If we re-read Heidegger’s 1927 work from such perspectives, we might understand why many East Asian philosophers feel more at home in his thinking than most Europeans.  As he concludes: “One must seek a way of illuminating the fundamental question of ontology and then go this way. Whether this is the sole or right way can be decided only after one has gone along it.” This insistence on finding and going the way in order to seek the essence of being, might be hard to grasp with a so-called Cartesian or modern perspective, trying to make philosophy a part of science, but it seems all the more natural from Zhuangzi’s point of view and the way of thinking about the Way (Dao).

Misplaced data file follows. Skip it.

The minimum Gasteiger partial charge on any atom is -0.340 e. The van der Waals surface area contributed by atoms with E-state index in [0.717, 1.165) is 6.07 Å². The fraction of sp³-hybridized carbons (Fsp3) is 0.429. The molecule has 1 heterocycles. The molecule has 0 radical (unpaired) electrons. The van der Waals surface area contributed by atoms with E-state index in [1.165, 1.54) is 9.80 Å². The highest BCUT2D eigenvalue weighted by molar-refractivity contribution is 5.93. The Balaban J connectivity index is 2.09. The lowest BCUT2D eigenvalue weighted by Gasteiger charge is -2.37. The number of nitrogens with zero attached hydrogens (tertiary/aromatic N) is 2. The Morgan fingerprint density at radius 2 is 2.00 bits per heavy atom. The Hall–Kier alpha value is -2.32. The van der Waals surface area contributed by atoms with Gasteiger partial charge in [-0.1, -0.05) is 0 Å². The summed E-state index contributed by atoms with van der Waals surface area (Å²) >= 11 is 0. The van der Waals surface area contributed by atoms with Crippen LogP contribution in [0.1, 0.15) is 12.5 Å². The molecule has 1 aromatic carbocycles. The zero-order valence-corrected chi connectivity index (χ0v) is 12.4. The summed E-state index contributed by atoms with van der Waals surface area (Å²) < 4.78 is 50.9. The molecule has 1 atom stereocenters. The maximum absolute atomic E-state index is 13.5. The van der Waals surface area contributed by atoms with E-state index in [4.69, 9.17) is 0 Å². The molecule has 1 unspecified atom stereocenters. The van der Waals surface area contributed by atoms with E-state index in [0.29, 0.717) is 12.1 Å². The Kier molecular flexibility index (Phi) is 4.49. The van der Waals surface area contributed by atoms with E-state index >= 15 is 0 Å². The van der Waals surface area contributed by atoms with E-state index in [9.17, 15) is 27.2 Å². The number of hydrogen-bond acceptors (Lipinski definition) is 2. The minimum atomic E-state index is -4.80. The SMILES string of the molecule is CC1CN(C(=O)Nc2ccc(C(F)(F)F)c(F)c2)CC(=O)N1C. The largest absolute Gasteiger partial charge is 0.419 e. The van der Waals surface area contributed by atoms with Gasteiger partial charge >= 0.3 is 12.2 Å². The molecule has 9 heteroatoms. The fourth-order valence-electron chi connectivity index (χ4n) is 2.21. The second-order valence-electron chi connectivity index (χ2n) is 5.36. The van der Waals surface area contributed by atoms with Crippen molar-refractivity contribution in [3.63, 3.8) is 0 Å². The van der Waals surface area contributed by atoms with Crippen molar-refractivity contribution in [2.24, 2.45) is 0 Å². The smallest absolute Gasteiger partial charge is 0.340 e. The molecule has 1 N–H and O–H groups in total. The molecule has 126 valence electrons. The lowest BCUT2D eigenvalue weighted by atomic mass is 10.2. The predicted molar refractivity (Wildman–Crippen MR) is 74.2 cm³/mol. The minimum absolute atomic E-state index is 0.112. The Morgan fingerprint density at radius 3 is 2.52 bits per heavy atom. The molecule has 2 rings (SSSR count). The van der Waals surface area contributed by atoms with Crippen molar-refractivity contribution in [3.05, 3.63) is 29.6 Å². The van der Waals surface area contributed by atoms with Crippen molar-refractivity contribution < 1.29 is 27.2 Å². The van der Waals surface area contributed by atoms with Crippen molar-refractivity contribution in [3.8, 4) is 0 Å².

After the Nazi era, Heidegger concludes much of his wandering in Unterwegs zur Sprache (1959) (On the Way to Language). In that work he explains his 40-year-long quest for a deeper, pre-philosophical source which connects us as beings across time and space: “The word ‘way’ probably is an ancient primary word that speaks to the reflective mind of man. The key word in Laozi’s poetic thinking is Tao, which ‘properly speaking’ means way […].” He concludes: “The lasting element in thinking is the way.” In this way the thinking of China and Japan breathes in Heidegger’s philosophy. Europe’s foremost thinker of the 20th century cannot be properly understood without knowledge of Asia’s philosophy.

Heidegger’s universal quest might also be something for our times. Heidegger was seeking a thinking experience which would assure “that European-Western saying and East Asian saying will enter into dialogue such that in it there sings something that wells up from a single source.” And he walks the walk in the dialogue with his friend, as when he finds out that the Japanese word for language, ‘koto ba,’ is the best way to better understand his own language, German.